As focus is shifting towards data synthesis, it is vital for corporate researchers to have access to data from a variety of sources and to collaborate closely with analytics groups. One of the greatest challenges that many organisations confront is the existence of barriers that impede data sharing across business silos. An emphasis should be placed on cultivating data-driven culture and promoting data sharing. Organisations should also integrate research functions with analytics groups and foster collaboration between the two in order to facilitate data synthesis and analysis.

Invest in Technology and Skills
To leverage the power of Big Data, the infrastructure must be in place to ensure that all data are stored in a common location and internal stakeholders have access to customer information for their decision making. Organisations need to invest into developing two sets of skills. First, technology proficiency is important to ensure that stakeholders can access and utilize customer information. However, data on its own has very limited value, and without skills to interpret data, an organisation has a risk of becoming data rich but insight poor. Human intelligence is needed to attach context and translate raw numbers into insight to tell a story that will help business achieve its objectives. It is therefore critical to develop data competence skills.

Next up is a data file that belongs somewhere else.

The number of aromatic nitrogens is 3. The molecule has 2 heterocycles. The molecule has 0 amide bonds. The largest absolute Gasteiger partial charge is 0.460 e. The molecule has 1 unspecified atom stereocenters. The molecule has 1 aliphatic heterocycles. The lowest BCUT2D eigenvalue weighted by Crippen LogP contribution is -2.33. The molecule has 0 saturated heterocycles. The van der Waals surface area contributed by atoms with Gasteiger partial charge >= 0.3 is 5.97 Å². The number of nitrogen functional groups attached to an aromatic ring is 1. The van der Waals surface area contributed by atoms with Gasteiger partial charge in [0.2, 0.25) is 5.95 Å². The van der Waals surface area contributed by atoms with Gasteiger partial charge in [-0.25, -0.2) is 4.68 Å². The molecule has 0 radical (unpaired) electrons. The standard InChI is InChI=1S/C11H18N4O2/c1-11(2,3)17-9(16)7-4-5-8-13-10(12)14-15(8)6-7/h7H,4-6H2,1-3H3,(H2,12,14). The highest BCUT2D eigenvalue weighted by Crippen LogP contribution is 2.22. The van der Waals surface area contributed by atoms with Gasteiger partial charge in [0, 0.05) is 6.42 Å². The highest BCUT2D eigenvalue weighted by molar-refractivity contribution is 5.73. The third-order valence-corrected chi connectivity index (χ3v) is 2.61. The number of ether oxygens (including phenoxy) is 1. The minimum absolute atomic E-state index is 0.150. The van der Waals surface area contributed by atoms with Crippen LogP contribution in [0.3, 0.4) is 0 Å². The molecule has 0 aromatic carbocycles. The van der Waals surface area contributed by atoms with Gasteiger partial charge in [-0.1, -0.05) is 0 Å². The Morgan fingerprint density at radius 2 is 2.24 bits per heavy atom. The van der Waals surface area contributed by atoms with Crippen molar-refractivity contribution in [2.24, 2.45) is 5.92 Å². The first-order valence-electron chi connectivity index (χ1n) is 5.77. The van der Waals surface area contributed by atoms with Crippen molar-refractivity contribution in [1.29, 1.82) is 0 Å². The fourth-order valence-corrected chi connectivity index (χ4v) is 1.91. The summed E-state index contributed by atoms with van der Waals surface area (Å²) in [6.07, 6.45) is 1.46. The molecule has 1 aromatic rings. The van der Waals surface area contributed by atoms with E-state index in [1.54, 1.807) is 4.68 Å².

Manage Quality of Data
One of the guiding principles at the heart of market research is that quality of inputs is essential to producing meaningful results. It is widely known as “garbage in, garbage out”, and the effectiveness of big data initiatives is to a very large extent a function of the quality of data. No matter how sophisticated the analysis is, wrong data will generate misleading results. And while the responsibility for the quality of data in research programs lies primarily with the research teams, managing the quality of big data requires an organisation-wide commitment and coordinated efforts of diverse business units.

Define Objectives and Set Priorities
Any effective market research program begins with clearly defined objectives. Similarly the Big Data initiatives require a focused approach and a clear understanding of challenges that an organisation needs to address using data. Due to the abundance and variety of the data, it may be difficult to decide which data sources to use and how to synthesise data effectively to generate actionable insights. For example, to develop an effective customer retention program, retail banks may explore a variety of data sources including transactional information across multiple channels, web-tracking data, social media, voice recordings, correspondence and survey findings. Attempting to analyse and integrate all available data is an overwhelming task, and without clear set of priorities and direction, Big Data efforts are likely to fail.